Drive Social Media Reviews
62% would recommend to a friend
(111 total reviews)
65% approve of CEO
Found 111 of over 116 reviews
Updated Dec 4, 2023
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Top Review Highlights by Sentiment
Excerpts from user reviews, not authored by Glassdoor
- "Awful Management" (in 5 reviews)
- "No work/life balance Constant turnover" (in 4 reviews)
- "the CEO is a complete bully." (in 4 reviews)
- "Leadership has a lot of corruption, people are so mean to one another in the attempt to 'make them better'" (in 3 reviews)
- "Super toxic, upper management literally screams at employees until they cry in meetings." (in 3 reviews)
Ratings by Demographics
This rating reflects the overall rating of Drive Social Media and is not affected by filters.
- 5.0Oct 10, 2023Account ExecutiveFormer Employee, more than 1 yearSaint Louis, MO
PTO, Bonuses, coworkers, amazing clients, enjoyable work
At times it can be long hours when things go wrong, but that's life. Parking isn't paid Comp could be better
- 5.0Aug 29, 2023Account ExuctiveFormer Employee
Unrivaled Growth Opportunities: Drive Social Media is the ideal place for anyone genuinely looking to advance their career in social media marketing. I personally left a year ago because an unparalleled position opened up elsewhere, but it wasn't because Drive lacked opportunities. It's just that the specific role I was looking for wasn't available at the time. Challenging yet Rewarding: Yes, there is a lot of work, but it's the kind that sharpens you. While I've heard some "woke" individuals complain, if you're looking to genuinely learn and deliver top-notch services to clients, this is your place. If you're looking for a breezy 9-5 where your input isn't pivotal, this might not be your jam. Diverse Client Portfolio: Working with a broad range of clients offers invaluable experience. It’s like a crash course in handling diverse accounts, and this experience is gold in the industry. Committed Team: The colleagues here are second to none. The bonds formed here, given the collaborative nature of the tasks, are strong and lasting.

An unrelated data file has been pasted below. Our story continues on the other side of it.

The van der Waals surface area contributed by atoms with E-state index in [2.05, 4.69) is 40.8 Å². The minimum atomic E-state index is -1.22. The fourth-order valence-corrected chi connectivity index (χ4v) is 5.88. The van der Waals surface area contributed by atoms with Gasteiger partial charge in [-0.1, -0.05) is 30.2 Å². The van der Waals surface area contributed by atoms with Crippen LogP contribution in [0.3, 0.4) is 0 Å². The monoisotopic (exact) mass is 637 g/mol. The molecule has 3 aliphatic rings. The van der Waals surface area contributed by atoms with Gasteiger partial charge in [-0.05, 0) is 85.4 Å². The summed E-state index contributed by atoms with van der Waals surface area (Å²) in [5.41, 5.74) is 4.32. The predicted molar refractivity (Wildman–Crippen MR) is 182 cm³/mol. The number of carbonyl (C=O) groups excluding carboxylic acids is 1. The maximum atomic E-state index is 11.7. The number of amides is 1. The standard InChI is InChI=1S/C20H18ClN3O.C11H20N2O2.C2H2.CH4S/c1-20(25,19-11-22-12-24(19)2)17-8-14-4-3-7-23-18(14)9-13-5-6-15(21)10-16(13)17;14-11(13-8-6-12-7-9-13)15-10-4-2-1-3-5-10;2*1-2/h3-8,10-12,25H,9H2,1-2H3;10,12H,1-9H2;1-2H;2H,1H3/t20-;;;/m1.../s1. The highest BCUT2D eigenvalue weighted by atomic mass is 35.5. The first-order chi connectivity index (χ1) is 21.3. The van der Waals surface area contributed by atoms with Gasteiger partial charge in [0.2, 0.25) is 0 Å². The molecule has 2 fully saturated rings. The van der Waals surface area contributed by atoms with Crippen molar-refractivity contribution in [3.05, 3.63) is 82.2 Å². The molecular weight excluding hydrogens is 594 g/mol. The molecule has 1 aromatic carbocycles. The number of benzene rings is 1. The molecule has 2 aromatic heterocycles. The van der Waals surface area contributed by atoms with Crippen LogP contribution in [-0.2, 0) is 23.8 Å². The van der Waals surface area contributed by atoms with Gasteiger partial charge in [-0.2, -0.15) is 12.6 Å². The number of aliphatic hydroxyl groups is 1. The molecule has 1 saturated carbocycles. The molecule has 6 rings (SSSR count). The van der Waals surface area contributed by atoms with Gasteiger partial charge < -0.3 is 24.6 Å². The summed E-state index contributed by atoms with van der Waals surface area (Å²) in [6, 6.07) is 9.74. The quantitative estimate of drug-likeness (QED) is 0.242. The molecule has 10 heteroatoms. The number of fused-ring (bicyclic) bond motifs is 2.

Not for Everyone: This place demands your best, always. It's not for the faint-hearted or those looking for an easy ride. It's rigorous, but the learning curve is steep, and the rewards are there for those who persist.
- 5.0Sep 6, 2023Senior Project ManagerCurrent Employee, more than 1 yearSaint Louis, MO
An extremely fast-paced working environment with very talented individuals. Stay on-top of your work, communicate with your team & follow the process, and you won't have an issue. My team has had an extreme growth rate in the past year, and we've hit our quarterly retention goals at over 90% for the past 3 quarters. That was also done without working overtime! I also love how Drive is very in-tune with educating it's employees and keeping us in the loop with all the marketing trends in the world. I love getting use ChatGPT and seeing all the capabilities it can do for us. That has been a game changer! Working here is also cool AF. I love going to workshop week each year where everyone at the company can collaborate and learn from each other. I also enjoy the transparency shown during this week from Josh Sample. He goes through each departments successes and failures, position growth opportunities & promotions, and his goals for the following year. Also, can't forget the amazing guest speakers! Like Erika Nardini from Barstool spots or Gary Robertson, the Sargeant & Hostage Negotiator. I can't wait to see who shows up at the 2024 workshop week!